PORTLAND, Ore. – Antonio Rodrigo Nogueira is one of the most accomplished veterans of mixed martial arts. He's fought just about everyone who has been anyone in the game, from the fabled Fedor Emelianenko to the legendary Mirko "Cro Cop" Filipovic and just about everyone else in between.
It seems he's been around forever, yet Nogueira only recently passed his 33rd birthday and he's only six years older than Couture.
Ryan Couture, that is.
Ryan Couture is the 27-year-old son of Randy Couture. And it's Randy Couture who on Saturday, two months past his 46th birthday, will face Nogueira in the main event of UFC 102 at the Rose Garden.
"If I wasn't fighting him, I'd be rooting for him," Nogueira said, chuckling. Couture is not only one of the greatest stars in the history of the Ultimate Fighting Championship, but he also must be considered among the greatest over-40 athletes in professional sports history.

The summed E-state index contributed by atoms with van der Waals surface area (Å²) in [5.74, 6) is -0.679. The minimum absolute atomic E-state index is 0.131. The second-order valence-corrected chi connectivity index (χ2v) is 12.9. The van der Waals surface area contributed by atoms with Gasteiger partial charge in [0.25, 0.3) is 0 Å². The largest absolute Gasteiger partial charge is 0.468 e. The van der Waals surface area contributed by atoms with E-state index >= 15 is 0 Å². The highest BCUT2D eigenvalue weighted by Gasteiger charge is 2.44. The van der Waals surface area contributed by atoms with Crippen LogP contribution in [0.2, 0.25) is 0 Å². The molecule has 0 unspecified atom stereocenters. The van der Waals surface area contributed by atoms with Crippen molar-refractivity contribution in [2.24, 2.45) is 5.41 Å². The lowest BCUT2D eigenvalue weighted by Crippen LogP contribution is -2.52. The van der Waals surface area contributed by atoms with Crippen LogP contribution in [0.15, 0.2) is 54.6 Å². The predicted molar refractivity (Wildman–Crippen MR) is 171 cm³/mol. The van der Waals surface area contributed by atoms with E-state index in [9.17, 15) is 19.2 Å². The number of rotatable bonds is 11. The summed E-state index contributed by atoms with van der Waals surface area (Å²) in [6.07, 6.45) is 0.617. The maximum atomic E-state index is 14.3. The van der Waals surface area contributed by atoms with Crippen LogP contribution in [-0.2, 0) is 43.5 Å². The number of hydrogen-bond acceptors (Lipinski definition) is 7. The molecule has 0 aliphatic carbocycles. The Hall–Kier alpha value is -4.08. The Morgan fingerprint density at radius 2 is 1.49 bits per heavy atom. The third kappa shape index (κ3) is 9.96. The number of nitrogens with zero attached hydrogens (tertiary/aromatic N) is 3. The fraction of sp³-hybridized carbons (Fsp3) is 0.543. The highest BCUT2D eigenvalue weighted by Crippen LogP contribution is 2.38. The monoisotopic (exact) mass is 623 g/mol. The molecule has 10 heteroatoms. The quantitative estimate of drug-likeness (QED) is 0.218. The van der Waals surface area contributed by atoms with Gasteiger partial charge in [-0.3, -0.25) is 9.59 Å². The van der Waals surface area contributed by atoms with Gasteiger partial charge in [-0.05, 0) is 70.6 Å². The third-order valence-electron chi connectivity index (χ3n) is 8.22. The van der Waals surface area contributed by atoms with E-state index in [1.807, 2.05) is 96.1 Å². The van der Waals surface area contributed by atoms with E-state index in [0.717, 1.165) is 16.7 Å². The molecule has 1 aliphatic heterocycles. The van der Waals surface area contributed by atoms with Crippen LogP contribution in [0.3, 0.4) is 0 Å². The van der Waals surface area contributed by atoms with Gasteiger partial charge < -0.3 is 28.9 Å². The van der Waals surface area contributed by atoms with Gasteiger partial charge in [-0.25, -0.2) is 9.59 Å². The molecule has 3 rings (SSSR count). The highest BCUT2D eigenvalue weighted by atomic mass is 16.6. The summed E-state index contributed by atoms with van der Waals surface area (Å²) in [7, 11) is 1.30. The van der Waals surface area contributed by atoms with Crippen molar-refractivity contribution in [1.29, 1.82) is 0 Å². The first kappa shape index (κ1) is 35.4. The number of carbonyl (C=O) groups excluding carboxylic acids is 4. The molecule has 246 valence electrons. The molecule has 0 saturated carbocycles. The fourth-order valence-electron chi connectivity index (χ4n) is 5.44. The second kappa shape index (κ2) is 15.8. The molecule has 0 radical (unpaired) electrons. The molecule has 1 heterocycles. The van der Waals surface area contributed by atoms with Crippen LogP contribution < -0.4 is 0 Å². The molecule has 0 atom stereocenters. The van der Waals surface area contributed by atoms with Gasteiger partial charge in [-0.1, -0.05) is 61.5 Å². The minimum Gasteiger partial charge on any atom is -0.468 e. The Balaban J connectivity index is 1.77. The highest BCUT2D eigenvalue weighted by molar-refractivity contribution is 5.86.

Couture is only 5-4 since he turned 40 on June 22, 2003, but that could easily be a 6-3 record since one of the losses was a complete fluke. He suffered a serious cut on the eye in the first minute of a fight against Vitor Belfort in 2004 when he pulled back from a punch and the seam of Belfort's glove raked across his eyelid, forcing ringside physician Margaret Goodman to recommend the bout be stopped.